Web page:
Posted on 7/25/16

Statistics show that violent crime in Dallas is up in 2016. Violent crime has seen a 30% increase with murder increasing by 32% and aggravated assault increasing by 48%. With an increase in crime comes an increase in suspicion. In particular, police are more likely to arrest a person on “reasonable suspicion” grounds during a period that sees a spate of crime.

Reasonable Suspicion Standard

In determining a reasonable suspicion standard, the Texas Court of Criminal Appeals stated that a “totality of the circumstances” test is used. In the case Foster v. State, an Austin police officer, in an unmarked car, noticed Foster at about 1:30 a.m. While the officer waited at a red light, Foster’s truck lurched to a stop closely behind the officer’s car. The officer thought Foster might have wanted to change lanes but had left insufficient space to do so. Meanwhile, a second officer pulled his marked car into the lane alongside Foster. The first officer, with experience of detecting intoxicated drivers, believing that Foster’s driving was unsafe due to the location and time of night and concerned that the driver might be impaired, approached Foster. The officers smelled alcohol on him, removed him from his truck, and a third officer performed field sobriety tests. They arrested Foster for DWI. Foster sought to suppress evidence of the sobriety test, claiming that the police lacked reasonable suspicion to perform the test.

Upon appeal to the Court of Criminal Appeals, the Court ruled that the police had reasonable suspicion to arrest Foster. Specifically, the Court pointed to the “time of night, the location, [the officer’s] training and experience, and Foster’s aggressive driving, it was rational for [the officer] to have inferred that [Foster] may have been intoxicated.”

In other words, based on the totality of the circumstances, including time, place, and level of police expertise, the police had reasonable suspicion to approach and arrest Foster.

Similarly, in another Texas DWI case appealed to the Court of Criminal Appeals, Derichsweiler v. State, the Court applied the same test. One evening a man pulled his car alongside a couple’s car while they waited in a McDonald’s drive-through. He lingered for over 30 seconds while looking right at the couple and grinning. When the couple pulled forward, the man drove in front of them, grinning and staring for another 15 to 20 seconds. Next, he circled around the restaurant and pulled up behind their car to the left side, all but blocking them in. Again, he stared and grinned at them. The couple, feeling threatened and intimidated, called 911 as the man drove off to the adjacent Wal-Mart parking lot and pulled alongside two parked cars. The couple relayed what they saw and told the dispatcher that the man’s behavior was suspicious. As instructed, the couple provided contact information and remained at the scene.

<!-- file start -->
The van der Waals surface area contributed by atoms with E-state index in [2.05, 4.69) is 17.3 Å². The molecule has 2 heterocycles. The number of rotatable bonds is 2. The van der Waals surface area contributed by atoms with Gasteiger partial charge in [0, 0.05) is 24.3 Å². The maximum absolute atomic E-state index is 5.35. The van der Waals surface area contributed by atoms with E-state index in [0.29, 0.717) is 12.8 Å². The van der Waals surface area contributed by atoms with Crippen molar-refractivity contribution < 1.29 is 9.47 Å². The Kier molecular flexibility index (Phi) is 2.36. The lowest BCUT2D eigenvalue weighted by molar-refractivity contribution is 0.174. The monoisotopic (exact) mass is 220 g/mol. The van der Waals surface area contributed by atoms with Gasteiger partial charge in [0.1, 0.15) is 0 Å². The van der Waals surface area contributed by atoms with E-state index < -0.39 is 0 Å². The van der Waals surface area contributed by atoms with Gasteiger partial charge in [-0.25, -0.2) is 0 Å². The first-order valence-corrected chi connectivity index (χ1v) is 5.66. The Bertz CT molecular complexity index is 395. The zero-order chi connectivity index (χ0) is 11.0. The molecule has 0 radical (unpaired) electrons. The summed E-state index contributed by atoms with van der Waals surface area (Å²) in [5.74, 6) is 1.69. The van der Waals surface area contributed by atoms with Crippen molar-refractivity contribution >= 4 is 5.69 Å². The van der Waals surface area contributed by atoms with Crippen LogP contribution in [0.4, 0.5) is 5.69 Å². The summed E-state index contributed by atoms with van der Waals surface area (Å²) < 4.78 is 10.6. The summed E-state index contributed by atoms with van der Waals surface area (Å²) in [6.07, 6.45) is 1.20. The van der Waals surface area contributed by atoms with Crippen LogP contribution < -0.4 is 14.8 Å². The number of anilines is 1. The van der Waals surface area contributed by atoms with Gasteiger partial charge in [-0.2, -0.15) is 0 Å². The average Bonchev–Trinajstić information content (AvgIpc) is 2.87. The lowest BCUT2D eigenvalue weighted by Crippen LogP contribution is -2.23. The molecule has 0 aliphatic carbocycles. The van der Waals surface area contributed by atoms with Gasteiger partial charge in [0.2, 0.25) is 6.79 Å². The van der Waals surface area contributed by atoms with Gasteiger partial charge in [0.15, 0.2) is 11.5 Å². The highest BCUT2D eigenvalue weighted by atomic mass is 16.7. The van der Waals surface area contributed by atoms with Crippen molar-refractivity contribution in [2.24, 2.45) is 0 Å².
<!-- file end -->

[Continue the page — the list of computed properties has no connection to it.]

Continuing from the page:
The dispatched officer knew only the description of the vehicle, that it was circling Wal-Mart, and that a citizen had reported it as a suspicious vehicle. When the officer approached the car and the driver opened the window, he noticed a strong smell of alcoholic beverage and, ultimately, arrested Derichsweiler for DWI. Derichsweiler sought to suppress evidence of alcohol consumption for lack of reasonable suspicion. Like Foster, the Court of Criminal Appeals ruled that reasonable suspicion existed based on the totality of the circumstances.

In this environment of heightened violent crime, coupled with the liberal reasonable suspicion standard in Texas, police are likely to make more arrests. If you have been arrested on suspicion of a crime, especially a serious crime, it is imperative that you hire a lawyer that will fight to protect your rights. You should contact the law office of Christopher Abel, a seasoned attorney with the experience and tenacity to protect your rights.

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